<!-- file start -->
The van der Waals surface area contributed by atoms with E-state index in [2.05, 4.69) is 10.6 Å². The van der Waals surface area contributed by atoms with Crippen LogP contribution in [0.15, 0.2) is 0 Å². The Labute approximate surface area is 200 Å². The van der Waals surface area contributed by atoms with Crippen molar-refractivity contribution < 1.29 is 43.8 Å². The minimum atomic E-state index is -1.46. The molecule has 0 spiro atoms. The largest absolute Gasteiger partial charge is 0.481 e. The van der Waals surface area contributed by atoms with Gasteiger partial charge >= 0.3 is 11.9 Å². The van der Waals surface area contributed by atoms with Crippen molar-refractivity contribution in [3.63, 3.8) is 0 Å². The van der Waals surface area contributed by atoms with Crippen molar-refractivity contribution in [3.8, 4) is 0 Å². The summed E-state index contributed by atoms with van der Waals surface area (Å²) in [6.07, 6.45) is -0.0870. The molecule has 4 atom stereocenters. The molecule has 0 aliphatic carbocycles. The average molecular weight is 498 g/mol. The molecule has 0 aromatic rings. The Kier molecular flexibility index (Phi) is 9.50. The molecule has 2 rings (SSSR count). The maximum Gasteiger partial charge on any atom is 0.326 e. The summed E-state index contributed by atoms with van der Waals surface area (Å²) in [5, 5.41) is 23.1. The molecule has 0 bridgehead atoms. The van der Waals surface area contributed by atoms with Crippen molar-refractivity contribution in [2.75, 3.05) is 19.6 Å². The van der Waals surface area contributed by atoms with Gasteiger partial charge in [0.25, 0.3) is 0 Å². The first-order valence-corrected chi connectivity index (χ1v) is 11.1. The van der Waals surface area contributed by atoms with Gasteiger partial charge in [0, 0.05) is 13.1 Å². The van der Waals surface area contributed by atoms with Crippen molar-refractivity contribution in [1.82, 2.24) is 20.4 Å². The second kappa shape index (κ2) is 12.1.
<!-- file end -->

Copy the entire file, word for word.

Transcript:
The van der Waals surface area contributed by atoms with E-state index in [2.05, 4.69) is 10.6 Å². The van der Waals surface area contributed by atoms with Crippen LogP contribution in [0.15, 0.2) is 0 Å². The Labute approximate surface area is 200 Å². The van der Waals surface area contributed by atoms with Crippen molar-refractivity contribution < 1.29 is 43.8 Å². The minimum atomic E-state index is -1.46. The molecule has 0 spiro atoms. The largest absolute Gasteiger partial charge is 0.481 e. The van der Waals surface area contributed by atoms with Gasteiger partial charge >= 0.3 is 11.9 Å². The van der Waals surface area contributed by atoms with Crippen molar-refractivity contribution in [3.63, 3.8) is 0 Å². The van der Waals surface area contributed by atoms with Crippen molar-refractivity contribution in [3.8, 4) is 0 Å². The summed E-state index contributed by atoms with van der Waals surface area (Å²) in [6.07, 6.45) is -0.0870. The molecule has 4 atom stereocenters. The molecule has 0 aliphatic carbocycles. The average molecular weight is 498 g/mol. The molecule has 0 aromatic rings. The Kier molecular flexibility index (Phi) is 9.50. The molecule has 2 rings (SSSR count). The maximum Gasteiger partial charge on any atom is 0.326 e. The summed E-state index contributed by atoms with van der Waals surface area (Å²) in [5, 5.41) is 23.1. The molecule has 0 bridgehead atoms. The van der Waals surface area contributed by atoms with Crippen molar-refractivity contribution in [2.75, 3.05) is 19.6 Å². The van der Waals surface area contributed by atoms with Gasteiger partial charge in [0.25, 0.3) is 0 Å². The first-order valence-corrected chi connectivity index (χ1v) is 11.1. The van der Waals surface area contributed by atoms with Gasteiger partial charge in [0, 0.05) is 13.1 Å². The van der Waals surface area contributed by atoms with Crippen molar-refractivity contribution in [1.82, 2.24) is 20.4 Å². The second kappa shape index (κ2) is 12.1.